National banned book won’t be celebrated at PPL
PLYMOUTH — This week is national banned book week, a celebration of reading organized by the American Library Association (ALA) among other organizations.
Plymouth Public Library young adult librarian Debbie Beck said that the library does not ban books.
“Our library doesn’t ban books — but we also don’t go to the other side and encourage people to read books that have been banned,” said Beck. “We want people to come in and read books because they are interested in them, not because it’s controversial.”
Beck, who is the primary purchaser of young adult books at PPL, said that she does occasionally get parent complaints about the books available at the library. There’s not much she can do about those complaints, but she does sympathize with parents’ concern.
“The parents are responsible for their child’s reading,” said Beck, adding that a parent must sign for a child under 18 to receive a library card. “It’s not easy to be the purchaser…there’s a lot of books (I buy) that I wouldn’t want my kids to read, or some that I wouldn’t even read myself. But I’m not allowed to put my standard on other people.”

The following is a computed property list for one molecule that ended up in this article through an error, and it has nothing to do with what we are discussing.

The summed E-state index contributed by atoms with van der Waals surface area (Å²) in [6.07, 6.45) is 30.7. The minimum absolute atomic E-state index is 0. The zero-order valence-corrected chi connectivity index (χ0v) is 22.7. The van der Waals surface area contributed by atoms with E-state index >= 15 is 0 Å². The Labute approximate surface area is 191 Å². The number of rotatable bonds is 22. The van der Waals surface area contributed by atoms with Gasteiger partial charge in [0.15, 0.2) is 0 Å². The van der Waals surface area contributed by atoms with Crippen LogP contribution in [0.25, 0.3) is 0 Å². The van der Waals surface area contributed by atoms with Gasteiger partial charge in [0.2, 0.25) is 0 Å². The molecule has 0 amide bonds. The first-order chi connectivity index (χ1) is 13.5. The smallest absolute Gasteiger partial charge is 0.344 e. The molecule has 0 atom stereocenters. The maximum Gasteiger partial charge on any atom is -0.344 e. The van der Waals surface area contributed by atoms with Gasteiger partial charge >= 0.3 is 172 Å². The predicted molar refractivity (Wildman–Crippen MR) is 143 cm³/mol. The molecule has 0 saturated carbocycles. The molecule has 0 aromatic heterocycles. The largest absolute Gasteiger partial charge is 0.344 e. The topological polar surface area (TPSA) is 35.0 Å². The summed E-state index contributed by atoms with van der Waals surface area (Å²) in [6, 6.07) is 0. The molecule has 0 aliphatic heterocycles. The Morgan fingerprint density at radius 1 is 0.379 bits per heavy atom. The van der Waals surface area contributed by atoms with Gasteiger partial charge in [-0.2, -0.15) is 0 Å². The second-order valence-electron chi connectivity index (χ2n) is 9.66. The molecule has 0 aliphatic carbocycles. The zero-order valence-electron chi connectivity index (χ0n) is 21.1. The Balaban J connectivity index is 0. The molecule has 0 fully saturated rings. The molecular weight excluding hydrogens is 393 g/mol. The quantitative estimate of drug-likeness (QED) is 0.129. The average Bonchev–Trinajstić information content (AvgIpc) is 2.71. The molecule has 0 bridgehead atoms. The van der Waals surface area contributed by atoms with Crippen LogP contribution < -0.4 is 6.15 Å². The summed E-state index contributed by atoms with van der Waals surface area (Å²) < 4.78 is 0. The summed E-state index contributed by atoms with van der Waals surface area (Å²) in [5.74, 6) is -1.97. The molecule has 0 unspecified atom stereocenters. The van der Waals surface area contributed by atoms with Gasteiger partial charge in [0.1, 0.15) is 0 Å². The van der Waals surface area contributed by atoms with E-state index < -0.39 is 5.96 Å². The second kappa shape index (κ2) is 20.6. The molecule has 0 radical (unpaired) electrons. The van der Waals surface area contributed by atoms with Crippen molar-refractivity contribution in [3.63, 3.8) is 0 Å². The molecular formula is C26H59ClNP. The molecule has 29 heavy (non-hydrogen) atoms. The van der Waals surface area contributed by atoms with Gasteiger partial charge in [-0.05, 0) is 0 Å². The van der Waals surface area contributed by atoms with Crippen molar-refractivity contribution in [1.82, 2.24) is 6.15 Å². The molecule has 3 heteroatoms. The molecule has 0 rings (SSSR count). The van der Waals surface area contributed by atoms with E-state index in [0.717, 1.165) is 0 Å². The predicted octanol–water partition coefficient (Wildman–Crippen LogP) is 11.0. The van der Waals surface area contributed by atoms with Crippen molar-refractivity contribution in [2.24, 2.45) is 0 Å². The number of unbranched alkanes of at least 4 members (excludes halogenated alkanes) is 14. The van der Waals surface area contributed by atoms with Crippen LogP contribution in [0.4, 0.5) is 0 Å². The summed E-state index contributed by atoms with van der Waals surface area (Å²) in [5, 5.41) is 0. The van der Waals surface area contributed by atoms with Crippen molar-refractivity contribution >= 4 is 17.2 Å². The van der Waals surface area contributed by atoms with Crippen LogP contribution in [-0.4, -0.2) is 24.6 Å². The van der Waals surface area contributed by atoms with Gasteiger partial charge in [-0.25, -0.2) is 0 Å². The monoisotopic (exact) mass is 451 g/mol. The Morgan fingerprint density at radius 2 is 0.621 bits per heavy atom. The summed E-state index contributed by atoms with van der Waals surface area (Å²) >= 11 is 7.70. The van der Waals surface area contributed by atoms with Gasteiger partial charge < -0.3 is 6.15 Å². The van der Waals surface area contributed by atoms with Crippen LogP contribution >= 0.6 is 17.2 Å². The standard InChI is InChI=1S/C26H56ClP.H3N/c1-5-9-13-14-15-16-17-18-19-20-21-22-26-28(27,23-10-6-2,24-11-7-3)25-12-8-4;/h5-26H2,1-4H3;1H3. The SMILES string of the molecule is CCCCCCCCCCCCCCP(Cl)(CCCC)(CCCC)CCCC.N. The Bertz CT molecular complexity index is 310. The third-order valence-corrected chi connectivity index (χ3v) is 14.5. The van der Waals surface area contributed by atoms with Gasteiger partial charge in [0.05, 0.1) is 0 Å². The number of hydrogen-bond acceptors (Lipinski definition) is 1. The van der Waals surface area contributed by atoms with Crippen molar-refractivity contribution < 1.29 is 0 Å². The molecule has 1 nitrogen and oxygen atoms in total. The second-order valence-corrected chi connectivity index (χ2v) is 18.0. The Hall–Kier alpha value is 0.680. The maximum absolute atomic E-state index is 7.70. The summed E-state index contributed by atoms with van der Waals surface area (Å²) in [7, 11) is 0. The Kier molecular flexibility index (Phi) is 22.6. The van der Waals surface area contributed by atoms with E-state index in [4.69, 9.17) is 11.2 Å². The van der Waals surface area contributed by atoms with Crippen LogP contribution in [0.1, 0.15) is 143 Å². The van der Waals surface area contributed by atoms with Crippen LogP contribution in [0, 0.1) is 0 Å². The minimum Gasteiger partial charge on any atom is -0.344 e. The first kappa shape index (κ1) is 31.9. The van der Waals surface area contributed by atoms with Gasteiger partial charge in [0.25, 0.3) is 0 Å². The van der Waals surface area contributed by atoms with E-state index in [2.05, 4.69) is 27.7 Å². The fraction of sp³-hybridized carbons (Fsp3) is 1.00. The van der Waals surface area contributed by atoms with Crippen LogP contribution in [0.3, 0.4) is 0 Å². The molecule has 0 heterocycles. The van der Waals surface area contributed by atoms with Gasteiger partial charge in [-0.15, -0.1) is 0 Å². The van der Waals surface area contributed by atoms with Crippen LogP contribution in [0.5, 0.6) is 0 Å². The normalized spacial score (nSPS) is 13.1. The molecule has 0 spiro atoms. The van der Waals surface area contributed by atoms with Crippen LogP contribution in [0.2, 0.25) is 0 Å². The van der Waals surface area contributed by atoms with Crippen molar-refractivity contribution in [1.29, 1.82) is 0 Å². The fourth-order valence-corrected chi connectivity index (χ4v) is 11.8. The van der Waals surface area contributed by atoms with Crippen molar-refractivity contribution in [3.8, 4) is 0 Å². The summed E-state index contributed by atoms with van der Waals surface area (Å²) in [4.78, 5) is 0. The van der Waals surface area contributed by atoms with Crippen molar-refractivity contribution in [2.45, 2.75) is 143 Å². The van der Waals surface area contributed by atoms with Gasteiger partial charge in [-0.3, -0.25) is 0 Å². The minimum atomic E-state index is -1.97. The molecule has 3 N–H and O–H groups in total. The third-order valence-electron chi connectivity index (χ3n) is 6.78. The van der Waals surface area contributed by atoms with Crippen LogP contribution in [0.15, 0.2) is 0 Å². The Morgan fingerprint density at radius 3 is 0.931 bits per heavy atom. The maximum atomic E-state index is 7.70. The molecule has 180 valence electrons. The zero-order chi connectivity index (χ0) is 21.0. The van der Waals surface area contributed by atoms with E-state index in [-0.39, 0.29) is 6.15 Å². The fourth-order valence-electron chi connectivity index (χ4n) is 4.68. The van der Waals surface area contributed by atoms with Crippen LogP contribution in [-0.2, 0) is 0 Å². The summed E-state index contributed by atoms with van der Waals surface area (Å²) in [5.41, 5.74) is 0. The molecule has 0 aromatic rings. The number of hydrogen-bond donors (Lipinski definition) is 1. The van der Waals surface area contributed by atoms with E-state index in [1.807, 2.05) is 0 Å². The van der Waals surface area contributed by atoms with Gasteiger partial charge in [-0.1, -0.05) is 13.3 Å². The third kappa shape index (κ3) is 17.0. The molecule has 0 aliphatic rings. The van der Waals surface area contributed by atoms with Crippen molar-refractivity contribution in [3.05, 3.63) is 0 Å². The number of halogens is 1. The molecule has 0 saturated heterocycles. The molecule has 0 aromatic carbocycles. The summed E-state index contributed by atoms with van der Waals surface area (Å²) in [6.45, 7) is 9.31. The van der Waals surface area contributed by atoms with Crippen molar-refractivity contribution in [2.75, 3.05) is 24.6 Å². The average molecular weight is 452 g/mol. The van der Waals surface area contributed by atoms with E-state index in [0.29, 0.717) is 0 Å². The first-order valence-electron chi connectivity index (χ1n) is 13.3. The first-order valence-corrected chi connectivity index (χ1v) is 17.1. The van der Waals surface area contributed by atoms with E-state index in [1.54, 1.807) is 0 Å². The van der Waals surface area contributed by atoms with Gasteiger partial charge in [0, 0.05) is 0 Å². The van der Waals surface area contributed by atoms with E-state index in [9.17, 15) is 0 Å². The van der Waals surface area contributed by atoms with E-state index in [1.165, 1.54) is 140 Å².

Beck said that purchases of new books depend much of the time on what the community wants to read. A new section — adult graphic novels — was just put together because the library had many requests for such books. The section has been placed far away from the young adult books to make it clear that the content isn’t intended for teens.
“I read reviews, but what I buy is driven mostly by the community and what they ask for,” said Beck.
She said the most requested young adult book of this year was The Hunger Games series. The three-book series was also one of the top 10 banned books of 2011, according to the ALA website.
Beck said that when a book is “banned” it’s usually a situation where a particular novel has raised general community outrage. This doesn’t happen as much as it used to, said Beck.
“The sense of wanting to protect our youth is not really there anymore,” said Beck. “It used to be that there was this community moral standard, but that’s pretty much gone. There’s not one moral standard that everyone follows. It’s more that people don’t want someone else’s standards placed on them.”
What do you think of banning books? Share your opinion on the Pilot News Facebook page.